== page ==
Monday, August 3, 2015

An As-Good-As-It-Gets Weekend

Olivier Beretta, 'tis said, cannot forgive Corvette Racing for firing him.  So he sticks it to GM whenever he can, which he
did again at Mid-Ohio to the Cadillac Division by continuing his points lead in the Pirelli World Challenge series.

I am too old and creaky and easily worn out to flag corners for my club for two days in a row.  So, with the wisdom of Solomon, I cut the baby in half.  On Saturday I watched the Pirelli World Challenge on my (large screen) desktop and on Sunday I worked for my club.

Watching road racing online is so much better than TV.  We lose most of the commercials.  The quality of the commentary is higher.  And we get the same well-directed camera coverage and angles.  At Mid-Ohio, one of the cameras was in the middle of Madness, at the bottom of the hill, which was my favorite viewing spot when I went to events there in the '60's and early '70's.  The effect on me was massively nostalgic.

The PWC GT's lap at 108 m.p.h., which is damned fast on the twisty Mid-Ohio course.  Between two classes, there were over 30 cars on track.  That's a lot for a 2.4 mile course.  The faster cars began lapping slower ones 20 minutes into a 50-minute race, but the driving was clean and full-course yellows were minimal.  It was a good race, and website viewing has its merits when the heat and humidity are high outside.

My "office" and associates on Sunday: the flag station at Blackhawk Farms' Turn 3.  This picture shows a Formula Atlantic
car getting a flat tow after his race was over.  He provided our only excitement of the day (and that's a good thing).  He
coasted to a stop at our station about 20 minutes into his 30-minute event.  He had lost a cylinder, and was very worried.
"Did you see any oil?"  We hadn't, and we all hoped it was a coil pack or something similarly cheap and easy to fix.

On Sunday I was on the road to Blackhawk Farms well before the sun came up and didn't get home until it was low in the sky.  Four hours of commuting and working from 8 to 5+ in the sun makes for exhaustion.  (Ambient temperature reached the low 90's, fortunately with a stiff breeze.  Hydrate, hydrate, hydrate.)

But we had a lot of fun.  At a corner station, driving talent from sketchy at best to brilliant is on display.  (At BFR, Turn 3 has the best sight lines and is itself a difficult corner.)  You see odd cornering lines that shouldn't work, but do.  Watching races with other knowledgeable spectators is always a treat, and the gearhead talk when there's downtime is fun.  Club racing seems always to have a problem getting enough volunteers to adequately staff races.  I don't understand this.  If you can't afford to race, or if your skills are lacking (both, in my case), working a corner is the next best thing to being on track yourself.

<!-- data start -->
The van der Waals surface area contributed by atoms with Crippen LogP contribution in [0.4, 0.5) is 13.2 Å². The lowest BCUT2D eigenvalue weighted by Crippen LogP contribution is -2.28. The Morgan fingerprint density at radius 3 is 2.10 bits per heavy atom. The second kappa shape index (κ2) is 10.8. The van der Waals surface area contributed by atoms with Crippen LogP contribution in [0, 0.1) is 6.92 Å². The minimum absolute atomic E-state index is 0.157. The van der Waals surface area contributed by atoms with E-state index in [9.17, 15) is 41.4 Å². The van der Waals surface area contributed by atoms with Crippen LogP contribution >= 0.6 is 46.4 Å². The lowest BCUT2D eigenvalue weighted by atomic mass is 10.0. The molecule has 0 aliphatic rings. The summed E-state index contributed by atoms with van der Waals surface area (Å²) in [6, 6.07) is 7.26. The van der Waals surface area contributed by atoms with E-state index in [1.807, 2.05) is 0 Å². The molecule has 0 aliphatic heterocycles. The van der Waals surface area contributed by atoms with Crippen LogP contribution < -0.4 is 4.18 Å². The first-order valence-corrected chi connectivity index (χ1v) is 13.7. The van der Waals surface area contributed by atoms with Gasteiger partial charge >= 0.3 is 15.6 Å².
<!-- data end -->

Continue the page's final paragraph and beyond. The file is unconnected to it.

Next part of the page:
And we saw some good racing.  Among the big-bores, a Mustang chased a big block Corvette for half an hour (my club's races are all that length).  The Mustang was never further back than 6 car lengths, and he stuck his nose in a couple of times.  It was glorious to watch them come through Turn 2, past our station at Turn 3 (a long carousel) and into 3A.  The Mustang's second and third gear ratios were very close, he wound the hell out his small block, and made up whatever distance was between them by the time they reached us.  On the two short straights, big block torque won the drag races.  In the end it prevailed, with an assist from at least one sketchy door-closing move.

In the last small-bore race of the day, a Honda CRX Si started at the back of the field and finished second.  Second!  Blackhawk is 2.0 miles around and you can't pass at all from Turn 3 through Turn 5 unless the driver ahead backs out of it and moves over to let you by.  So passing 20+ cars in a half hour, including some very well-driven Miatas, takes some doing.  It was a brilliant drive.  Extra props to the CRX for being one of the the noisiest, highest revving, car on the track.

Finally, a shout out to the drivers.  It was a very hot day to be encased in Nomex for 40-50 minutes, especially when the Red Mist descends.  "Our" driver's race ended at Turn 3 after only 20 minutes.  He was exhausted (we hydrated him).  He was worried (race-built engines are not cheap to repair).  It took him a lap or two to emerge from his own world, contained inside that helmet, to rejoin the wider one. He's a Weekend Warrior, aged about 50, as many club racers are.  He was driving a 1300 lb. car with 175 horsepower, wide sticky tires, and downforce.  These cars are thoroughbreds--they're only fast when they're close to the knife's edge.  If you think it's easy to be a club racer in a fast car, try it.  He remembered his manners, and thanked us volunteers for making the racing possible.  I wish I had remembered mine, and thanked him and his paddock-mates for the show they put on.

Three laps into his race, this car and driver were still right on the tail of the leading big-block C-4 Corvette.  We speculated
on his chances at our corner station.  "That's a big, heavy, car--he'll run out of brakes or tires or both" said I.  He didn't.
In June, I chatted with this driver in the paddock.  He's from mid-state Illinois and this is his first season.  In June he
finished second to a "real" Shelby Mustang GT 350 with a lot of beans in the hands of an experienced driver.  On
Sunday he finished second again in a very hard-fought duel.  It won't be long before he gets a win.

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